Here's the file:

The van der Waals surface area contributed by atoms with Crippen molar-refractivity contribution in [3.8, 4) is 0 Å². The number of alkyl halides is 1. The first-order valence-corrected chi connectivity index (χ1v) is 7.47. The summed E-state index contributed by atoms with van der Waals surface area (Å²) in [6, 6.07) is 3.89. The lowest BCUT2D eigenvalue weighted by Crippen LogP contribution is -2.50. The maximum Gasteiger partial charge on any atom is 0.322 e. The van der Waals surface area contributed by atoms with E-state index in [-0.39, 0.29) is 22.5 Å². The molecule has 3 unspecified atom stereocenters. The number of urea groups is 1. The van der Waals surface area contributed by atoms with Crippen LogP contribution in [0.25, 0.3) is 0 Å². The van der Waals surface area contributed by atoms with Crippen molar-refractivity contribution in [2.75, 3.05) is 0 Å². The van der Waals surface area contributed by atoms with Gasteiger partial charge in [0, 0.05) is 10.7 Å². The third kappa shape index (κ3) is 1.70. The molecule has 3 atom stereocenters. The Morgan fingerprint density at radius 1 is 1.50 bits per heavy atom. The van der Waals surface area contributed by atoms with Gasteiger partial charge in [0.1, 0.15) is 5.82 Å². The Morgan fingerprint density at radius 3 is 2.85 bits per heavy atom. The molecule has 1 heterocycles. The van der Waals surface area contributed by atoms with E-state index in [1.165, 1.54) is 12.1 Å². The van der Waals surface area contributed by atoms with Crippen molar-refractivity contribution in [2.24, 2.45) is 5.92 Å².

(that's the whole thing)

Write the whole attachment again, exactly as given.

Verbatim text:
The van der Waals surface area contributed by atoms with Crippen molar-refractivity contribution in [3.8, 4) is 0 Å². The number of alkyl halides is 1. The first-order valence-corrected chi connectivity index (χ1v) is 7.47. The summed E-state index contributed by atoms with van der Waals surface area (Å²) in [6, 6.07) is 3.89. The lowest BCUT2D eigenvalue weighted by Crippen LogP contribution is -2.50. The maximum Gasteiger partial charge on any atom is 0.322 e. The van der Waals surface area contributed by atoms with E-state index in [-0.39, 0.29) is 22.5 Å². The molecule has 3 unspecified atom stereocenters. The number of urea groups is 1. The van der Waals surface area contributed by atoms with Crippen LogP contribution in [0.25, 0.3) is 0 Å². The van der Waals surface area contributed by atoms with Crippen molar-refractivity contribution in [2.75, 3.05) is 0 Å². The van der Waals surface area contributed by atoms with Gasteiger partial charge in [0, 0.05) is 10.7 Å². The third kappa shape index (κ3) is 1.70. The molecule has 3 atom stereocenters. The Morgan fingerprint density at radius 1 is 1.50 bits per heavy atom. The van der Waals surface area contributed by atoms with Gasteiger partial charge in [0.1, 0.15) is 5.82 Å². The Morgan fingerprint density at radius 3 is 2.85 bits per heavy atom. The molecule has 1 heterocycles. The van der Waals surface area contributed by atoms with E-state index in [1.165, 1.54) is 12.1 Å². The van der Waals surface area contributed by atoms with Crippen molar-refractivity contribution in [2.24, 2.45) is 5.92 Å².